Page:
adjective, un·gain·li·er, un·gain·li·est.
Origin of ungainly
Examples from the Web for ungainly
A 36-story tower designed by Rafael Vinoly nicknamed the “walkie-talkie” curves outward as it rises, ungainly and jarring.Imagining Prince Charles as King Makes All of Britain Wish They Could Leave Like Scotland|Clive Irving|September 17, 2014|DAILY BEAST
This ungainly man soon percolated in my own melancholic imagination.Making Lincoln Sexy: Jerome Charyn’s Fictional President|Tom LeClair|March 6, 2014|DAILY BEAST
I imagine he made an ungainly lunge at her, which she again rejected and which left her seriously upset.Beethoven in Love: The Woman Who Captivated the Young Composer|John Suchet|January 26, 2014|DAILY BEAST
But in their ungainly, old fashioned ways, books and records beat their digital equivalents in every category but convenience.New Pew Poll Finds That E-Books Are Booming but Print Holds Its Own|Malcolm Jones|January 19, 2014|DAILY BEAST
It has lost some of its ungainly enthusiasm, its sloppy joy, its achingly self-conscious hipster attitude.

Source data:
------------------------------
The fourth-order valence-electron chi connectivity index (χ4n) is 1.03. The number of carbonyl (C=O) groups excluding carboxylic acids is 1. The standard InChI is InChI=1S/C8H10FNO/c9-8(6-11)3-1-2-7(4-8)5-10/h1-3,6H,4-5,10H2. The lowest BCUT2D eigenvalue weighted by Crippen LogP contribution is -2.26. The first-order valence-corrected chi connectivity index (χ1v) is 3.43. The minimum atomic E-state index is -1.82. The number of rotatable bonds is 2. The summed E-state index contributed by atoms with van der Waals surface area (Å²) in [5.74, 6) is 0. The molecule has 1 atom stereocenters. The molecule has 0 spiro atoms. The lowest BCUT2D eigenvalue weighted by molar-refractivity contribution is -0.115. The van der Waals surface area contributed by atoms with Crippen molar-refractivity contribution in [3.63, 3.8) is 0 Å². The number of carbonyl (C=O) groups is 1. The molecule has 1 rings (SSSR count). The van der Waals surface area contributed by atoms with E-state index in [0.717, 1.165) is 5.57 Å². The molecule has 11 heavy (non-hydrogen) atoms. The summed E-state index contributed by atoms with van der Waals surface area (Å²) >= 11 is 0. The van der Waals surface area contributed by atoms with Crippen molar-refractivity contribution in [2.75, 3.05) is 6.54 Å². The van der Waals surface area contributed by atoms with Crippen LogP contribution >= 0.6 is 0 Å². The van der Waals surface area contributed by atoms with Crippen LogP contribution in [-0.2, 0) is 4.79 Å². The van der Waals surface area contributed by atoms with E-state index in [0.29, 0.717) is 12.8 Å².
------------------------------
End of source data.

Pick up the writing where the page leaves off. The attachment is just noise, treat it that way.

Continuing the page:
He had a tall, ungainly figure, made more ungainly by his odd, absent ways; but withal he was an unmistakable gentleman.Mrs. Overtheway's Remembrances|Juliana Horatia Ewing
In the distance passes and disappears the ungainly figure of an ostrich.The Desert World|Arthur Mangin
Outside they met Jim Heron, a tall, ungainly man who glared at them with piercing eyes.Gypsies of the Air|Bess Moyer
She had not a good feature, not even a good point about her ungainly figure.The Children's Pilgrimage|L. T. Meade
One described it as an “ungainly craft looking precisely like a backwoods sawmill mounted on a scow and set on fire.”Historic Inventions|Rupert S. Holland
British Dictionary definitions for ungainly
adjective -lier or -liest
Word Origin for ungainly
Word Origin and History for ungainly
1610s, originally "unfit, improper," from Middle English ungeinliche, from ungein (c.1400) "inconvenient" (from un- (1) "not" + Old Norse gegn "convenient") + -like.